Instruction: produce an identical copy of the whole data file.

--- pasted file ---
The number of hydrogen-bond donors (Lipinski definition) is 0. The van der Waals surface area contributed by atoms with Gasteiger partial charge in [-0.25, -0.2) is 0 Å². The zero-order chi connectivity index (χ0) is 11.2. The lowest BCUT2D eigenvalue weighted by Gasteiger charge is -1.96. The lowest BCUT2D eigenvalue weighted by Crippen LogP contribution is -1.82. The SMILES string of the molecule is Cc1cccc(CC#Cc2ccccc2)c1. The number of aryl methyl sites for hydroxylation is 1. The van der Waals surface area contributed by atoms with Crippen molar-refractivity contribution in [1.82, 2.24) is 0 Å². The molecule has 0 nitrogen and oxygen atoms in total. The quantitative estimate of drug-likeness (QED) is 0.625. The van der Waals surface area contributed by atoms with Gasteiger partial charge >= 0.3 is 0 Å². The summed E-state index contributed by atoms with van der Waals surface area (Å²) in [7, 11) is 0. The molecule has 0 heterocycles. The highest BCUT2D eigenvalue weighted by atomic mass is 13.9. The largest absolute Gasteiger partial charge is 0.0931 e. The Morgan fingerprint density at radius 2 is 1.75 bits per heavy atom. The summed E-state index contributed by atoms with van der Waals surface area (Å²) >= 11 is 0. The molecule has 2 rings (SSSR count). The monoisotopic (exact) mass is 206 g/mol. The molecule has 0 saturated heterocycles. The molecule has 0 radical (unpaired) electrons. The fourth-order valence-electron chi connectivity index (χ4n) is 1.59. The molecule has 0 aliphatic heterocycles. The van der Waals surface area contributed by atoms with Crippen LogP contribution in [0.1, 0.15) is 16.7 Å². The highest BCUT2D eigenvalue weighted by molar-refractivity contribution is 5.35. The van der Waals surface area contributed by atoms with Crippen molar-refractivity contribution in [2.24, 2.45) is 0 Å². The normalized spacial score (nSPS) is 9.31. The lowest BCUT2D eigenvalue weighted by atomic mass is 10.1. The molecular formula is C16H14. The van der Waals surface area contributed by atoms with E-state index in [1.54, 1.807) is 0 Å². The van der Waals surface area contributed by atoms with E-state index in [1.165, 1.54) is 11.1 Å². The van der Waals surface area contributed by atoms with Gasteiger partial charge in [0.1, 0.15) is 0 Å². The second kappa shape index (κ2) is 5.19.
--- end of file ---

The number of hydrogen-bond donors (Lipinski definition) is 0. The van der Waals surface area contributed by atoms with Gasteiger partial charge in [-0.25, -0.2) is 0 Å². The zero-order chi connectivity index (χ0) is 11.2. The lowest BCUT2D eigenvalue weighted by Gasteiger charge is -1.96. The lowest BCUT2D eigenvalue weighted by Crippen LogP contribution is -1.82. The SMILES string of the molecule is Cc1cccc(CC#Cc2ccccc2)c1. The number of aryl methyl sites for hydroxylation is 1. The van der Waals surface area contributed by atoms with Crippen molar-refractivity contribution in [1.82, 2.24) is 0 Å². The molecule has 0 nitrogen and oxygen atoms in total. The quantitative estimate of drug-likeness (QED) is 0.625. The van der Waals surface area contributed by atoms with Gasteiger partial charge >= 0.3 is 0 Å². The summed E-state index contributed by atoms with van der Waals surface area (Å²) in [7, 11) is 0. The molecule has 0 heterocycles. The highest BCUT2D eigenvalue weighted by atomic mass is 13.9. The largest absolute Gasteiger partial charge is 0.0931 e. The Morgan fingerprint density at radius 2 is 1.75 bits per heavy atom. The summed E-state index contributed by atoms with van der Waals surface area (Å²) >= 11 is 0. The molecule has 2 rings (SSSR count). The monoisotopic (exact) mass is 206 g/mol. The molecule has 0 saturated heterocycles. The molecule has 0 radical (unpaired) electrons. The fourth-order valence-electron chi connectivity index (χ4n) is 1.59. The molecule has 0 aliphatic heterocycles. The van der Waals surface area contributed by atoms with Crippen LogP contribution in [0.1, 0.15) is 16.7 Å². The highest BCUT2D eigenvalue weighted by molar-refractivity contribution is 5.35. The van der Waals surface area contributed by atoms with Crippen molar-refractivity contribution in [2.24, 2.45) is 0 Å². The normalized spacial score (nSPS) is 9.31. The lowest BCUT2D eigenvalue weighted by atomic mass is 10.1. The molecular formula is C16H14. The van der Waals surface area contributed by atoms with E-state index in [1.54, 1.807) is 0 Å². The van der Waals surface area contributed by atoms with E-state index in [1.165, 1.54) is 11.1 Å². The van der Waals surface area contributed by atoms with Gasteiger partial charge in [0.1, 0.15) is 0 Å². The second kappa shape index (κ2) is 5.19.